We need to send a message to Minister of State Security David Mahlobo: #HandsOffSocialMedia State Security Minister David Mahlobo has stated that government is considering regulations for social media, with the aim of dealing with “fake news” and “false narratives”. [1] That is exactly what the new Cybercrimes and Cybersecurity Bill wants to do. [2] The Bill will make 'malicious communications' a crime, including publishing anything which is 'inherently false' - but who decides what is false or not? Social media platforms are the place that millions of South Africans come to access and share information freely. This is where we exercise our freedom of expression. It’s a vital part of democracy. The Minister of State Security cannot be given the power decide what news is “fake” and which narratives are “false” —democracy is about citizens exercising their own judgement and deciding for themselves! In fact, we have seen across the world that governments that try to “regulate” social media in the name of “national security” has led directly to internet censorship and a clampdown on freedom of expression [3] . In the last year alone these include Brazil, China, Ethiopia and Zimbabwe. We will not let Mzansi go the same way! Citizens have spoken: #HandsOffSocialMedia! No spooks regulating the internet! LINKS: [1] http://www.r2k.org.za/2017/03/07/state-security-hands-off-the-internet-no-to-spooks-regulating-social-media/ [2] http://www.groundup.org.za/article/cybercrimes-bill-threatens-our-freedom/ [3] http://www.r2k.org.za/2017/03/07/state-security-hands-off-the-internet-no-to-spooks-regulating-social-media/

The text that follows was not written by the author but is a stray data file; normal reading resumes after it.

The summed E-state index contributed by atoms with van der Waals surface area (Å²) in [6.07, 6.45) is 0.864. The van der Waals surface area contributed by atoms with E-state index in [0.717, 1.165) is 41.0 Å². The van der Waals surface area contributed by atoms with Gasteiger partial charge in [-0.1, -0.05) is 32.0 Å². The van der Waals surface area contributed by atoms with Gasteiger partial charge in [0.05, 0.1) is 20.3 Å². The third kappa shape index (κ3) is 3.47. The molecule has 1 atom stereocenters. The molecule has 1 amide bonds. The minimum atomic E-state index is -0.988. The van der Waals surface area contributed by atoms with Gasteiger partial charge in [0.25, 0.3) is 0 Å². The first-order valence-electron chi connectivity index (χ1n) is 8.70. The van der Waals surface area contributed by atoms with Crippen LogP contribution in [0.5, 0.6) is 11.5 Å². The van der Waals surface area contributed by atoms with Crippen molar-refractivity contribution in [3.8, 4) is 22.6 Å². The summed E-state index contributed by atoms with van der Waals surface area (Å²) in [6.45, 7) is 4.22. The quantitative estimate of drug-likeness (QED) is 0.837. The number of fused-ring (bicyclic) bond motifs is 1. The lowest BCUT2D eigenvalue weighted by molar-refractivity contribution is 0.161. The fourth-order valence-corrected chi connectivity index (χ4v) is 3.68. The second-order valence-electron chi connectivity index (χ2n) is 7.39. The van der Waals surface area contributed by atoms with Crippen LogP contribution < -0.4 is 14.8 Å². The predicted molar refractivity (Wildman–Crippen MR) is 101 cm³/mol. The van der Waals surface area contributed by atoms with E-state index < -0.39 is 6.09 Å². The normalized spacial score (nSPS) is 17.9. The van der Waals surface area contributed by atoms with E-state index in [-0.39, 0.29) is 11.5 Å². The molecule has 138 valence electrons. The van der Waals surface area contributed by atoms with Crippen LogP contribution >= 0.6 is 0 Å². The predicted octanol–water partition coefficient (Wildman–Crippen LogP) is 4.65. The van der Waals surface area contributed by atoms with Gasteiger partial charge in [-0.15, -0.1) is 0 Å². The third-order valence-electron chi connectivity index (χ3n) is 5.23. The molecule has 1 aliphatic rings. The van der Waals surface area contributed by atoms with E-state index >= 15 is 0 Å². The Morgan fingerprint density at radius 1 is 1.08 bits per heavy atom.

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  • Hire a graduate, even if they don't have experience
    We can't get jobs because we lack experience, we are suffering.
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  • Remove racist and defamatory books
    The information, particularly about Coloured people in South Africa is defamatory and racist. The information is ill informed and dangerous in creating assumptions about millions of South Africans. The publisher Paula Marais has taken no responsibility for the chapter by saying other people wrote it and it was verified by people of "that" culture, further exposing her attitude towards accountability.
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  • #JUSTICEFORVUYI - SAY NO TO BAIL for Femicide Accused